5. Thanks for a great post Max – yes, big vehicles spew big pollution, and electrifying them could really help reduce both criteria pollutants (think immediate health effects) and GHGs (long-term effects). For your Question 1, you say that a potential purchaser would want either a subsidy of capital costs or a promise that charging with electricity will be cheaper than filling with diesel. Well, PG&E just happens to have launched a new Business EV Rate this year, which indeed has lower filling costs than for diesel, as long as you don’t charge during that nasty 4-9PM peak. It even beats diesel for government vehicles (e.g. transit), which don’t pay fuel taxes like truckers and perhaps garbage haulers. The rate has two flavors (large and small), with different step sizes for the “subscription rate”, which replaces the much-despised (by the charging community) demand charges. Check it out at

    California’s other utilities also have special EV charging rates:
    SCE has three EV rates where demand charges are waived until 2024 (, and
    SDG&E has an “interim rate waiver” to reduce demand charges for DCFC and Medium-Heavy Duty Vehicle charging stations until their own subscription-based EV rates are made available next year (

    Also, EVs are well-known to have lower maintenance costs, which are important for fleet operators. So maybe “serious subsidies” won’t be needed and you can go back to sipping coffee instead of gulping 🙂

  6. Truckers can significantly lower their carbon emissions NOW without going broke or putting themselves in untenable financial circumstances trying to purchase terribly expensive and risky electric trucks—CNG, renewable natural gas, and biogas are great options. Check out Cummins; they have extremely clean options that aren’t nearly so expensive and don’t require waiting for a technology to pan out. CNG, renewable gas, and biogas are available options. Most of those that make all the very expensive rules don’t have to worry about finances. If we’re going to be realistic in California, we need to realize that we should use all available and reasonable options that will help us meet the state’s climate goals. Going all in one direction for fuel leaves us vulnerable, unaffordable, with a dictatorial ‘power’ structure. We will just see more taxpaying job providers and small-to-medium businesses (that could grow into bigger ones) leave this ultra-expensive, unfriendly to business and consumers, state.

  7. Your calculation about 1 MW power plant per trcuck fill neglects the time necessary to charge. Since the comparison has to be MWH not MW, i get about 11 hours for a full 1800 mile, 300 gallon trip if charging from a 1 MW plant. (Somebody has to check my math). Maybe this is why we should be considering hydrogen generated from the electicity which does not need the demand time. For the sake of argument, how about some of the small advanced nuclear schemes which could be put on the truck (maybe)?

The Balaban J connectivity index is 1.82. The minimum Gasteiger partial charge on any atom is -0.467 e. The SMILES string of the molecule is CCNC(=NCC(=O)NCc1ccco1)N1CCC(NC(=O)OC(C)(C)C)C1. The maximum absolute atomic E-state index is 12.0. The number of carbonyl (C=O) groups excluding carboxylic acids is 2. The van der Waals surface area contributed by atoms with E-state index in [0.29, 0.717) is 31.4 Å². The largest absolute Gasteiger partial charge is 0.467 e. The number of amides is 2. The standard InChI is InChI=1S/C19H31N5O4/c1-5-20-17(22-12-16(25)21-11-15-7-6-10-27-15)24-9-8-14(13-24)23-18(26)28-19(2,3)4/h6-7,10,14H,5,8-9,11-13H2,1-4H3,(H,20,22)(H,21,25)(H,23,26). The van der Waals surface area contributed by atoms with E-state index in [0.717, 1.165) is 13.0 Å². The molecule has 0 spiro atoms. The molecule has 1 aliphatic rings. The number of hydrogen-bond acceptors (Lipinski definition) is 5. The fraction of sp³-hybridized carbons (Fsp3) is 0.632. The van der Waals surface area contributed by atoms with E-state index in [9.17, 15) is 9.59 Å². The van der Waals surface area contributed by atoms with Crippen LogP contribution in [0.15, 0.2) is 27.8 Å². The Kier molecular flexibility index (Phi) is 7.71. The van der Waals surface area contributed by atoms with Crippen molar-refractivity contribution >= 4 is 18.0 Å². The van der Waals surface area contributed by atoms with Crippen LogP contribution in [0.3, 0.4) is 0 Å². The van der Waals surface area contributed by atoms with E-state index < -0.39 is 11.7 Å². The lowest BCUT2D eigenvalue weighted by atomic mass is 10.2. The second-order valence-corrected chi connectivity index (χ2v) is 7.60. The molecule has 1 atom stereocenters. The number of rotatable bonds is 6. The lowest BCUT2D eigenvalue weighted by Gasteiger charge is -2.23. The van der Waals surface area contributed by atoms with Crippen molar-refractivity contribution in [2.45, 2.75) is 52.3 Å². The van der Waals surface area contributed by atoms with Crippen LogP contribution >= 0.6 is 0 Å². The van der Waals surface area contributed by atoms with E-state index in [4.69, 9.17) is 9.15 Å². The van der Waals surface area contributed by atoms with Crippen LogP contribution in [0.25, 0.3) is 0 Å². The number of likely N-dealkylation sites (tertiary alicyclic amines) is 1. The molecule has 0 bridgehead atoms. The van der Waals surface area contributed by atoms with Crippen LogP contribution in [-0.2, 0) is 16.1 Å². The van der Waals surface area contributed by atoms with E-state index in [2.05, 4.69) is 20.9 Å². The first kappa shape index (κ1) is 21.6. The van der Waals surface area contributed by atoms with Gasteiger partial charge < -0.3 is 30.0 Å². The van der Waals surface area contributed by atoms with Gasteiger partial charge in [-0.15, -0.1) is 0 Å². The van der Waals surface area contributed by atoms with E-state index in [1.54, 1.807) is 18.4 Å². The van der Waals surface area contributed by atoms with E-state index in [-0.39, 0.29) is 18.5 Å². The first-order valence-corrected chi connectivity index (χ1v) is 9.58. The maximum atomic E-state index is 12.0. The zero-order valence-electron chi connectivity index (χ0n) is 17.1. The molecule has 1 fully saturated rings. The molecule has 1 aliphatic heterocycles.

8. In 1994 we reviewed the CARB’s State Implementation Plan (SIP), brought in as an outside reviewer by the Governor’s Office. Among the wide array of proposals that included no-drive days as pushing the federal diesel standard up from 2004 to 2002. The problem was and is that the vast majority of long haul Class 4-8 trucks are in the International Registration Plan, and those trucks are beyond state emission regulations. California’s new truck market is already disproportionately small (for more than just regulatory reasons), so its easy for fleet owners to avoid state regulations and just buy in the national market. In addition, these trucks often descend through 3 or 4 market tiers as they age, moving from interstate when they are new to intrastate to local haul to utility to agriculture.

    The reality is that probably the only way to introduce these trucks widely and get significant market penetration from a state policy push is with a subsidy. But even then, the spillover effects to other states, both good and bad (from increases used truck sales), will be quite large. This will be much more difficult and costly than light duty vehicles because the regulatory boundaries are much more fluid in trucking.

  9. Thanks for another informative, pithy, policy brief. I too have questions.

    1. The new rule requires only that a certain percentage of trucks sold in California (sold!) be zero-emissions vehicles. Doesn’t that rule have a loophole you could drive a you-know-what through? I am picturing a line of truck dealers on the California-Nevada border, right next to the casinos.

    2. You propose subsidizing zero emission trucks, adding “Gulp.” I assume the quoted deglutition is because you, like me, teach students that subsidies are second best. First best would be taxing the polluting trucks. Have we given up on even mentioning the preferred policy before we resort to political expedience? And if we do that aren’t we practicing political science, without license?